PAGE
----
FIG. 1 shows a fishhook in accordance with the prior art. The fishhook, generally indicated at 10, includes a sharp tip 11, a curved portion 12, a shank 13, and an attachment opening or hole 14 in the end of the shank which hole is useful for attaching the hook to a fishing line or leader. The shank 13 forms a rigid connection between the attachment opening or hole 14 and the sharp point 11. A barb 15 projects from the fishhook in a direction opposite to that of the sharp point 11. When the fishhook 10 in accordance with the prior art becomes embedded in a fish's mouth, the sharp point 11 punctures the tissue and the hook enters the flesh until the barb further penetrates the flesh. Once the barb 15 is under the flesh, it makes the hook extremely difficult to remove. To do so requires advancing the hook through the fish's mouth until the barb exits the skin. The hook may then be removed by severing the fishing line. All this must be done while holding the fish substantially immobile.
The curved portion of the fishhook 10 is shown in greater detail in FIG. 2. The sharp tip 11 and the barb 15 are arranged at the tip of the hook as shown. In the present invention, it is intended that the barb may or may not be present. If the barb 15 is present on the hook, the barb can be made either biodegradable or water soluble. Alternatively, the barb 15 can be attached to the hook by means of a water soluble or biodegradable adhesive. Such adhesives are well known in the art and include polymer resins. A portion 21 of the curved portion 12 of the hook 10 may also be made to be either biodegradable or water soluble or contain a coupling member (not shown) providing structural continuity of the curved portion which coupling member is affixed to the curved portion 12 by means of a biodegradable or water soluble adhesive.
The biodegradable portion 21 of the curved portion 12 of the hook 10 may be made from a biopolymer such as chitin, chitosan, methyl cellulose, cellulose, lignin, or synthetic polymers such as polylactides, polyglycolides, polymethyl methacrylate or similar materials. The stiffness of polymers may be increased by using fiber-reinforced composites. (See, for example, Kelley, B. S. et al. "Totally Reabsorbable High-Strength Composite Material" in Polym. Sci. Technol., 35 (Adv. Biomed. Polym.), pp 75-85 (1987)). Higashi et al, while developing a bioabsorbable bone fixation plate ("Polymer-Hydroxyapetite Composites for Biodegradable Bone-Fillers", Biomaterials, 1, pp 183-187 (1986)) have developed a composite bioabsorbable polymer which has the structural characteristics and rigidity required for a fishhook. Poly-L-lactide is crystalline whereas poly-D,L-lactide is an amorphous polymer. Copolymers containing varying amount of the racemic D,L-lactide with the L-lactide have variable tensile strength and rates of bioabsorption depending on the concentration of copolymers. Copolymers of glycolide and lactide form a class of bioabsorbable polymers which are toxicologically safe and readily available in commercial quantities. In applications requiring high structural strength, a blend of poly-L-lactide with poly-D-lactide may be employed. These polymers are eliminated from the body by hydrolytic degradation and subsequent metabolism.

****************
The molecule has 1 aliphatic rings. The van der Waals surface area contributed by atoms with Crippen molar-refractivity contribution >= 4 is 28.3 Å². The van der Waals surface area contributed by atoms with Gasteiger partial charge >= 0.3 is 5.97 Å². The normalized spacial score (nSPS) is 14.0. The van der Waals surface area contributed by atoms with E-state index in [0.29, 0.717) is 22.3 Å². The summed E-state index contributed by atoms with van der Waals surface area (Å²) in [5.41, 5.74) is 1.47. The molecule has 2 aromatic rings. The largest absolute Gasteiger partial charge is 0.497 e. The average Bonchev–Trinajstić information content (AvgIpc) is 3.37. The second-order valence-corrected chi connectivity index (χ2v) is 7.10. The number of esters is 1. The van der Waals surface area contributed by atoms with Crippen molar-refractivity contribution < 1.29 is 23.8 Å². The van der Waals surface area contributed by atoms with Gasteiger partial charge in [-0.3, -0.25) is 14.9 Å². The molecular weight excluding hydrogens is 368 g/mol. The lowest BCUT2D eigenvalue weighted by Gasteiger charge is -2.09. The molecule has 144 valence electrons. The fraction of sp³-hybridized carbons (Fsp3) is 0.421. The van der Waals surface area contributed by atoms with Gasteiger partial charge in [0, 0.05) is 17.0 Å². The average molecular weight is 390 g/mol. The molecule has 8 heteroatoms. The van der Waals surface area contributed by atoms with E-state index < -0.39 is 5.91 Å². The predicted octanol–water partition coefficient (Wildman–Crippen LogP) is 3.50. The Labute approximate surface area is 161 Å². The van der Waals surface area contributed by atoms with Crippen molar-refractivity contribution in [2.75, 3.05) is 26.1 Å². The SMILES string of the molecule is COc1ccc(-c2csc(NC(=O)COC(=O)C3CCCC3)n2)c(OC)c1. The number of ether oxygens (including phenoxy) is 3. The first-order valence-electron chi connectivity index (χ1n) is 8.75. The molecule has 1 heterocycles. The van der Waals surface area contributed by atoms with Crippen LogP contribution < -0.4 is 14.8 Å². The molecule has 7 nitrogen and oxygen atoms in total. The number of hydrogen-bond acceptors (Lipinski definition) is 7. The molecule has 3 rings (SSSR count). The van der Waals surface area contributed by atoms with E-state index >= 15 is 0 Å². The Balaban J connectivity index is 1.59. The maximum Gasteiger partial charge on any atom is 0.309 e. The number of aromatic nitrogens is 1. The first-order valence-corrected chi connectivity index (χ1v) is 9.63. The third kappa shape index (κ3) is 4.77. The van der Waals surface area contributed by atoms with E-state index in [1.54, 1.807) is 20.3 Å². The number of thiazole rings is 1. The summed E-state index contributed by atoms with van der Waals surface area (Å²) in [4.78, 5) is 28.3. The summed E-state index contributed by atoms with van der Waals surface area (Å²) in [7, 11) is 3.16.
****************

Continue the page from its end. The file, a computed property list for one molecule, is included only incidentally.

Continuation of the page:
A representative list of synthetic biodegradable polymers which may be used for molding a biodegradable fishhook include:
polyglycolic acid (polyglycolide) VGA)
polylactic acid (polylactide)
poly (ortho ester) (a "bioerodible" polymer)
polyglycolide plus a salt (molded)
either in combination as copolymers or as a homopolymer. If a readily hydrolyzable polymer is employed it may be coated with a hydrophobic biodegradable polymer to slow disintegration in an aqueous environment.
A molded unit having high strength and stiffness is desired for a biodegradable fishhook. Injection molding of semicrystaliine polymers such as poly-L-lactide requires a rapid rate of crystallization to obtain a reasonable cycle time and small crystallite size. Slow formation of large spherulitic crystallites often leads to a brittle material or one which will become brittle with time. The injection mold cavity is preferably heated to the crystallization endotherm where small crystallites can form to act as a reinforcement of the polymer matrix to achieve a higher tensile strength. Alternatively, the molded parts may be stressed to achieve orientation prior to crystallization.
A biodegradable fishhook may also be molded from polyglycolide. Articles molded from polyglycolide become brittle when exposed to gamma irradiation. By varying the dosage of gamma irradiation the time required for biofragmentation or disintegration may be varied. Preferably a fishhook in accordance with any of the embodiments of this invention will fragment or disintegrate in 3-14 days although portions of a biodegradable fishhook may persist within a fish for several months without endangering the animal.